I Mother Earth
@ CNE Bandshell, Toronto
August 25, 2017
After reuniting last year with their original lead vocalist, Edwin, in celebration of the twentieth anniversary of their landmark album Scenery And Fish, I Mother Earth have been on a roll. To begin with, they sold out the Phoenix Concert Hall three times last may – one of which was a secret show where the headliner was billed as “The Experience”- which led to a string of Canadian dates. In the fall of 2016, they continued their Canadian tour by opening for Our Lady Peace which included a stand out performance at Toronto’s Massey Hall. Since then, the band has been busy performing across the country and headlining a number of local festivals. To mark the end of their recent Canadian run, I Mother Earth took the stage tonight headlining the CNE Bandshell stage to what Edwin referred to as a family reunion.
To open their set, the band dove into “Not Quite Sonic”, a groovy and hard hitting opening track that showcased the syncopated and progressive nature of I Mother Earth. The rest of their set consisted largely of material from Scenery And Fish, but also included a handful of tracks from their debut studio record, Dig. Playing each song moderately faster than on the recording, I Mother Earth kept an exciting pace as they proved to be moving through the polyrhythmic phrasings and shifting meters in a tight manner. Immediately as guitarist Jag Tanna dove into “Like A Girl”, I was reminded why he remains one of my favourite guitarists to watch perform. Aside from having one of the nicest tones on a fender strat, Tanna is a true visionary whose guitar playing is still incredibly unique and refined, even after over twenty years since their original recordings. What makes his playing even better is that he sounds just as he does on the record, with a spirit of improvisation and spontaneity in his solos, lead lines, and riffing between songs. Aside from being one of the best guitarists to make an impact in the ’90s hard rock and alternative scenes, his legacy should be as revered as some of classic rock’s biggest icons.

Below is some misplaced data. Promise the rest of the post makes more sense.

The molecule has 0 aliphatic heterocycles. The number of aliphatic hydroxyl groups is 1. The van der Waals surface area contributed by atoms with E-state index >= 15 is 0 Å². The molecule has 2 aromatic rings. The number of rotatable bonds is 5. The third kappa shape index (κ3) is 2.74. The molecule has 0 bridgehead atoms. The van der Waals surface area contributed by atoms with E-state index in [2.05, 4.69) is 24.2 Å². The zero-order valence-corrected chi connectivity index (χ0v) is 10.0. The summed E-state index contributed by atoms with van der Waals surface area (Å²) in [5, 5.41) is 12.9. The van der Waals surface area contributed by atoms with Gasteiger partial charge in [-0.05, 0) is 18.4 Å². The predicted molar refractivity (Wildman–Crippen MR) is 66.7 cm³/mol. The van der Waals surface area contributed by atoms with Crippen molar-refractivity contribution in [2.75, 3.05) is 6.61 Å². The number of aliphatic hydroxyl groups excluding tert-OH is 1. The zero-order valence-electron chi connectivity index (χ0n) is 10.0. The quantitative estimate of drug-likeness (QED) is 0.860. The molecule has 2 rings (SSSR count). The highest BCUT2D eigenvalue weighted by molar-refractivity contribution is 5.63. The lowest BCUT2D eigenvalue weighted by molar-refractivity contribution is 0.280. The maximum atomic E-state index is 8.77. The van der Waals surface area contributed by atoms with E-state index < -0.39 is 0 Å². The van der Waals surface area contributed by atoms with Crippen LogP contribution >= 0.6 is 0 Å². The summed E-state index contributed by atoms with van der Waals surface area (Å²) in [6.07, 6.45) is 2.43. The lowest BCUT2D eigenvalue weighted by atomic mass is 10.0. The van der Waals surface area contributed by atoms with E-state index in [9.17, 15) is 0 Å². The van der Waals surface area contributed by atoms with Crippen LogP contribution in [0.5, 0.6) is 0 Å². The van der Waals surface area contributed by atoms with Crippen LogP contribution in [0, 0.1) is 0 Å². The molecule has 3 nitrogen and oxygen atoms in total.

Their set continued to develop with the addition of melodic ballads of the likes of “Raspberry” and “Another Sunday” along with the very jam heavy “Earth, Sky & C.”. I Mother Earth proved to be very versatile as they navigated a balance between tracks of these styles with their heavy alternative rock hits such as “One More Astronaut”, “Rain Will Fall”, and the explosive encore song, “Levitate”. Edwin still has a very powerful voice, especially in the lower register; however when it comes to his higher and bellowing cries as heard in the chorus of “Rain Will Fall” and the bridge of “Pisser”, he often would pull too far from the mic to clearly be heard, or his voice would go out of tune. Despite this, the energy radiating from the band made for a raw and exciting performance.
While it was not the best set I have seen from the band (the secret show at the Phoenix takes the cake in that regard), I Mother Earth put on a great show which highlighted some of their best material from their early career. The fact that their reunion has not stretched past the anniversary of Scenery And Fish leaves me hopeful that eventually the band will reconvene in a studio to work on a full length record. Until then, I stand by the fact that I Mother Earth are still the most impressive Canadian alternative rock band, making them a must see band in any setting.